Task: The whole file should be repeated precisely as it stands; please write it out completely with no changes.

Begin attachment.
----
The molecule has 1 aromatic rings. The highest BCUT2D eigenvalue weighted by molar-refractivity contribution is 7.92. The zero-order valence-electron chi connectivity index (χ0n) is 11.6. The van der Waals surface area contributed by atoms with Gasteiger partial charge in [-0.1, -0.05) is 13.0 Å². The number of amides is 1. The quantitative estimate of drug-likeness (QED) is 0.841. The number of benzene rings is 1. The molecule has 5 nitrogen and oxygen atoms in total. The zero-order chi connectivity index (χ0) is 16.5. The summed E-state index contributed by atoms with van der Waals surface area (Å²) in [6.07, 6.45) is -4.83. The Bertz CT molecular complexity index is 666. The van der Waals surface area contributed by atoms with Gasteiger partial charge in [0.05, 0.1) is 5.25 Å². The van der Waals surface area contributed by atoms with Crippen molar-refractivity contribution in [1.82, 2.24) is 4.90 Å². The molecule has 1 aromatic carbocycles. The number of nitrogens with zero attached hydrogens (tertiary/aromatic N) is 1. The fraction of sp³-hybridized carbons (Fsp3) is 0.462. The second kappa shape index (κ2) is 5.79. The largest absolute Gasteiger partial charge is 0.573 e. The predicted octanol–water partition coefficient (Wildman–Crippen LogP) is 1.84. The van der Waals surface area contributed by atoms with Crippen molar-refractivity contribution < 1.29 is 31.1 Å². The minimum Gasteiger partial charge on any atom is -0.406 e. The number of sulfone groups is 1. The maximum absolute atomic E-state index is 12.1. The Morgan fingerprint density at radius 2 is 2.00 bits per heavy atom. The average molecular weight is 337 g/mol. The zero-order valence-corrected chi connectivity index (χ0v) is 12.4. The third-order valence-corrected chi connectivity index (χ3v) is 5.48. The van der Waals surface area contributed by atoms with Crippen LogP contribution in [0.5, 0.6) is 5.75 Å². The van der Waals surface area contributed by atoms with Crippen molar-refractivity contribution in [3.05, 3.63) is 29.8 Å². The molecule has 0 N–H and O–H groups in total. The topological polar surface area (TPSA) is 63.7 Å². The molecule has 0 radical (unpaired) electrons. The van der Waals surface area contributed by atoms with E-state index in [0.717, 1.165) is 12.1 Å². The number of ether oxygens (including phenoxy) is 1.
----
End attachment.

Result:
The molecule has 1 aromatic rings. The highest BCUT2D eigenvalue weighted by molar-refractivity contribution is 7.92. The zero-order valence-electron chi connectivity index (χ0n) is 11.6. The van der Waals surface area contributed by atoms with Gasteiger partial charge in [-0.1, -0.05) is 13.0 Å². The number of amides is 1. The quantitative estimate of drug-likeness (QED) is 0.841. The number of benzene rings is 1. The molecule has 5 nitrogen and oxygen atoms in total. The zero-order chi connectivity index (χ0) is 16.5. The summed E-state index contributed by atoms with van der Waals surface area (Å²) in [6.07, 6.45) is -4.83. The Bertz CT molecular complexity index is 666. The van der Waals surface area contributed by atoms with Gasteiger partial charge in [0.05, 0.1) is 5.25 Å². The van der Waals surface area contributed by atoms with Crippen molar-refractivity contribution in [1.82, 2.24) is 4.90 Å². The molecule has 1 aromatic carbocycles. The number of nitrogens with zero attached hydrogens (tertiary/aromatic N) is 1. The fraction of sp³-hybridized carbons (Fsp3) is 0.462. The second kappa shape index (κ2) is 5.79. The largest absolute Gasteiger partial charge is 0.573 e. The predicted octanol–water partition coefficient (Wildman–Crippen LogP) is 1.84. The van der Waals surface area contributed by atoms with Crippen molar-refractivity contribution < 1.29 is 31.1 Å². The minimum Gasteiger partial charge on any atom is -0.406 e. The number of sulfone groups is 1. The maximum absolute atomic E-state index is 12.1. The Morgan fingerprint density at radius 2 is 2.00 bits per heavy atom. The average molecular weight is 337 g/mol. The zero-order valence-corrected chi connectivity index (χ0v) is 12.4. The third-order valence-corrected chi connectivity index (χ3v) is 5.48. The van der Waals surface area contributed by atoms with Crippen LogP contribution in [0.5, 0.6) is 5.75 Å². The van der Waals surface area contributed by atoms with Crippen molar-refractivity contribution in [3.05, 3.63) is 29.8 Å². The molecule has 0 N–H and O–H groups in total. The topological polar surface area (TPSA) is 63.7 Å². The molecule has 0 radical (unpaired) electrons. The van der Waals surface area contributed by atoms with E-state index in [0.717, 1.165) is 12.1 Å². The number of ether oxygens (including phenoxy) is 1.